Ruby Math Examples: floor, ceil, round and truncate

Use mathematical functions like floor, ceil and truncate. Compute square roots.

Math. A stone tablet is covered in dust. On it you read an inscription. It also has some mathematical markings but you start feeling sleepy.

In Ruby we invoke built-in Math functions. Sqrt returns a square root. The sin, cos and tan methods relate parts of a triangle. There are two constants: PI and E.

Constants. Here we call Math methods and use Math constants. This program uses sqrt() on 9, which returns 3. It also prints PI, equal to 3.14, and E, equal to 2.71.

Methods: Please notice how the Math methods, such as sqrt(), use a period after Math.

Constants: To access constants in a module, like PI, we use the Math::PI syntax. Math::E uses the same syntax.

Ruby program that uses Math# Use sqrt.
# ... Square root of 9 is 3.
x = Math.sqrt(9)
puts x
# Use pi.
puts Math::PI
# Use e.
puts Math::EOutput
3.0
3.141592653589793
2.718281828459045

Absolute values. These are never negative. The abs method takes absolute values of numbers. It is not part of the Math class—we do not use the Math module name here.

Result: If the number is negative, abs will return a positive version. It also handles floating point numbers.

Ruby program that uses abs# Take absolute values.
value = -1
puts value.abs
value = -1.1
puts value.abs
value = 1
puts value.absOutput
1
1.1
1

Sin, cos and tan. Trigonometric functions are available in the Math module. These provide standard results—the cos of zero, for example, is 1.

Quote: In mathematics, the trigonometric functions [are] functions of an angle. They relate the angles of a triangle to the lengths of its sides.

Ruby program that uses sin, cos and tan# Math provides sin, cos and tan methods.
puts Math::sin(0)
puts Math::cos(0)
puts Math::tan(0)
Output
0.0
1.0
0.0

Memoization. Sometimes Math methods, and more complex calculations involving many calls, are slow. We can use a memoization approach to avoid calculating the same thing twice.

Here: We use a cache (a Hash) and check to see if it contains the square root of the argument.

Then: We fetch the square root from the Hash, avoiding sqrt, when possible. We reduce an operation to a lookup.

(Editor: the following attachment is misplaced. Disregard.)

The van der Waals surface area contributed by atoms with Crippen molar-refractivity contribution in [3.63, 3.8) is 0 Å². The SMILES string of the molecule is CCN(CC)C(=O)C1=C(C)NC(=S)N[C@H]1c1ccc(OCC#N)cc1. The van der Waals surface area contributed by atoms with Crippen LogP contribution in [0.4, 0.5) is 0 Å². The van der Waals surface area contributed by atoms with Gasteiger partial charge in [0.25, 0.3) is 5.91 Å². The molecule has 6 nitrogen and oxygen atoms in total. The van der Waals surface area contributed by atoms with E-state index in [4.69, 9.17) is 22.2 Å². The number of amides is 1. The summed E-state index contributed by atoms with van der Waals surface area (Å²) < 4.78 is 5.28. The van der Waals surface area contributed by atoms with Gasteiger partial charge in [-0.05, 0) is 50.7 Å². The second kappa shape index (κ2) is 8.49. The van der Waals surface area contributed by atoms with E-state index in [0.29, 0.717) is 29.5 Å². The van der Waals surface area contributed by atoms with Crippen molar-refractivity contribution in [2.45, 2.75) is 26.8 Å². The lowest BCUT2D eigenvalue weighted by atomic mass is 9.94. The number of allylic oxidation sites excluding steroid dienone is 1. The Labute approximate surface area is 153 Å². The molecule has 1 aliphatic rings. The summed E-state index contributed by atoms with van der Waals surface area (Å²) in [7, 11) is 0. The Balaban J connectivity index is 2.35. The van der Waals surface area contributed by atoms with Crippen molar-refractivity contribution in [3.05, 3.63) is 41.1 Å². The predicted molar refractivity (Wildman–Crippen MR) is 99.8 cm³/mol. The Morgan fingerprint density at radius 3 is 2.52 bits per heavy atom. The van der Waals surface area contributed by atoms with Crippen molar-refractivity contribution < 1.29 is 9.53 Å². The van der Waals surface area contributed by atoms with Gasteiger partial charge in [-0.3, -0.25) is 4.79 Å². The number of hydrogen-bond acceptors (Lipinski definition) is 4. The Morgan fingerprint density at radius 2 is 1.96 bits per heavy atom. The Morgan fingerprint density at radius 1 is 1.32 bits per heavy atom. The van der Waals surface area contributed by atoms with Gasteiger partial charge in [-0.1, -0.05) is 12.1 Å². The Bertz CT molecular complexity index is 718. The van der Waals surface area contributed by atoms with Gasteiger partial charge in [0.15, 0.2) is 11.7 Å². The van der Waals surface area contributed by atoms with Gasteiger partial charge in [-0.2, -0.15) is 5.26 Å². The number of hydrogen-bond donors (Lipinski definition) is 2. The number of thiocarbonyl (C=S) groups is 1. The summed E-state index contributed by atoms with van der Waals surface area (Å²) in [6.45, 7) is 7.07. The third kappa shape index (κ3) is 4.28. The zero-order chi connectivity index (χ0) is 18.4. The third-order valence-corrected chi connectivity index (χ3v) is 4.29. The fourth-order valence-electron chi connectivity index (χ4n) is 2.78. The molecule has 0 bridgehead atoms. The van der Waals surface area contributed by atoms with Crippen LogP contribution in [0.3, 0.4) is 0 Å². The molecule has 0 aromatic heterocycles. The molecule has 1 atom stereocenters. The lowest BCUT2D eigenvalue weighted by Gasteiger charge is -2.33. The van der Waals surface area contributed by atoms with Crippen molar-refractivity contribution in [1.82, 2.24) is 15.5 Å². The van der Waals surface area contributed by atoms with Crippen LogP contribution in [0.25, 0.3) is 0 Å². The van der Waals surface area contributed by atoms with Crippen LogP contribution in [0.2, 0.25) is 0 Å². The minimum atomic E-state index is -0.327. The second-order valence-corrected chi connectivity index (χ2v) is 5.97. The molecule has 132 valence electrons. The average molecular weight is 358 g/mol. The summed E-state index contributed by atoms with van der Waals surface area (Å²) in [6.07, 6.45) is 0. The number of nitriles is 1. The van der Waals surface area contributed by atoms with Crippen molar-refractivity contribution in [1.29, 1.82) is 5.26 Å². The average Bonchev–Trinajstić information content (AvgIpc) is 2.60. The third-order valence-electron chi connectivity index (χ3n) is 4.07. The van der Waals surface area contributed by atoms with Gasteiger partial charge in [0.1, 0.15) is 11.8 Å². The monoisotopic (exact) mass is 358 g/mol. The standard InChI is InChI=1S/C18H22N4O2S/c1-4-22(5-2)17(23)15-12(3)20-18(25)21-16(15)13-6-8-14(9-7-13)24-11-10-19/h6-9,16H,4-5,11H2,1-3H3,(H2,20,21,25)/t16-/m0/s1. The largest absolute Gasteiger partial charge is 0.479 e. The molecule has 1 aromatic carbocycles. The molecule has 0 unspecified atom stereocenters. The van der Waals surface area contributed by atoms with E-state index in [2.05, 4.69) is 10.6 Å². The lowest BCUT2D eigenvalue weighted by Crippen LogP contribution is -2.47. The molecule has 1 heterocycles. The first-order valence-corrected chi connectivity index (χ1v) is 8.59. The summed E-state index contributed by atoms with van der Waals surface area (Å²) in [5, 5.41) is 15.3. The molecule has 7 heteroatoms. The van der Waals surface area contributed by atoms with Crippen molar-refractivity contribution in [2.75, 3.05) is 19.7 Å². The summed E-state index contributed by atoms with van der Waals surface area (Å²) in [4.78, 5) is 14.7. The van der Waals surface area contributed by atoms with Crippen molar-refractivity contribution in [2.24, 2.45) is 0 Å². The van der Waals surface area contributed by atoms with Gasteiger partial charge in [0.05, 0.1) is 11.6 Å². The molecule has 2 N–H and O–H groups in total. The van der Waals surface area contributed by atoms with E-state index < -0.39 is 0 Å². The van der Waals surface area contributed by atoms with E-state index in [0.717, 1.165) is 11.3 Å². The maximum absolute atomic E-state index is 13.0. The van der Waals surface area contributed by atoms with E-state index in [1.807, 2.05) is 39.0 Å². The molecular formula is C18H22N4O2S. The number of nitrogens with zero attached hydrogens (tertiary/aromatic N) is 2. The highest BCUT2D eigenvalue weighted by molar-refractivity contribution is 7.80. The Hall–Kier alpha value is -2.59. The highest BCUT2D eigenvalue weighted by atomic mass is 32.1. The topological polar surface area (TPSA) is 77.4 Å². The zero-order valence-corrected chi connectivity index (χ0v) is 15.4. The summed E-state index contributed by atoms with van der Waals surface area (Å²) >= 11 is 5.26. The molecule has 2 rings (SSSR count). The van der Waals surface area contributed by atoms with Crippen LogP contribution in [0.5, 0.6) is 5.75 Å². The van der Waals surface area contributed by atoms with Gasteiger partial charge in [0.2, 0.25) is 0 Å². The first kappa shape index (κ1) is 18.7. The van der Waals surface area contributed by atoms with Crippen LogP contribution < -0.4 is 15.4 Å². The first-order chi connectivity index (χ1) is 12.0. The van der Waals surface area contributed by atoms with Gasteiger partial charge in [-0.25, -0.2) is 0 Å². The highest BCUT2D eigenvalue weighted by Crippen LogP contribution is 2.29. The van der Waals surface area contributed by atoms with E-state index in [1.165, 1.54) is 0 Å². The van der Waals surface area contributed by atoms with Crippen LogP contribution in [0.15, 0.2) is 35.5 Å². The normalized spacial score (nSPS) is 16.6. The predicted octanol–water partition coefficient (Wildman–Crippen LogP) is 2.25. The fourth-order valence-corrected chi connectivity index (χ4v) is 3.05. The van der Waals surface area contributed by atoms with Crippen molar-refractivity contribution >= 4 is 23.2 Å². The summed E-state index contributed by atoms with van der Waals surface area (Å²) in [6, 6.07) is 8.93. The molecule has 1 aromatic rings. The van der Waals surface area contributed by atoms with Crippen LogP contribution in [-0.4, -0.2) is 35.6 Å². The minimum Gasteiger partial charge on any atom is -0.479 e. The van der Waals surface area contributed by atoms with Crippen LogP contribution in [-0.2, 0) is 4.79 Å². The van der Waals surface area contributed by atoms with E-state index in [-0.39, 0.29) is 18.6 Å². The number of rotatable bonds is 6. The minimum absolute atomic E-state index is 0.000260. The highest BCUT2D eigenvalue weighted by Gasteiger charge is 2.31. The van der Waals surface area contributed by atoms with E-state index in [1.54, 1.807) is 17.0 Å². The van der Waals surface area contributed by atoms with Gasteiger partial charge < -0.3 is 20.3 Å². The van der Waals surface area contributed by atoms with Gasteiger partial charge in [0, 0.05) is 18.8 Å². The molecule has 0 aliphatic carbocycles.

Tip: For slow computations, this can improve performance. But it will make fast computations slower than before.

Ruby program that uses memoization, sqrt
def check_sqrt(a, cache)
# See if the cache contains a square root for this argument.
if cache.key?(a)
return cache[a]
end
# Compute square root and memoize it.
cache[a] = Math.sqrt(a)
return cache[a]
end
# Use memoize square root method with Hash.
cache = Hash.new()
puts check_sqrt(9, cache)
puts check_sqrt(9, cache)
Output
3.0
3.0

Floor, ceil. The floor and ceil methods are not part of the Math module. We call them directly on a number instance. Here we set a number to 1.1 and use floor and ceil.

Info: Floor changes 1.1 to 1, and ceil changes 1.1 to 2. The methods go lower and higher to the next integer.

Ruby program that uses floor, ceil
number = 1.1
puts number
# Use floor to remove the fractional part.
result1 = number.floor
puts result1
# Use ceil to move to the next highest integer.
result2 = number.ceil
puts result2
Output1.1
1
2

Truncate. A number can have a fractional part. The number 1.99 has a fractional part of ".99." With truncate the fractional part is eliminated from the number.

And: No other changes are made. Truncate can work on positive or negative numbers.

Ruby program that uses truncate
number = 1.99
puts number
# Truncate removes the fractional part.
result = number.truncate
puts result
# Negative numbers can be truncated too.
number = -1.99
puts number.truncateOutput
1.99
1
-1

Round. On Floats we can use the round() method. This returns the nearest integral value to the value stored by the float. It may move the total value lower or higher.

Fibonacci numbers. In the Fibonacci sequence, each number is equal to the two previous numbers added together. This sequence occurs often in nature. And we can compute it with an iterator.Fibonacci

A summary. Certain mathematical methods, such as sqrt() and trigonometric identities, are rarely implemented in user code. Ruby provides these methods.

As an optimization, we can cache their results in a lookup table. This classic optimization is known as memoization. A function remembers its previous results by argument.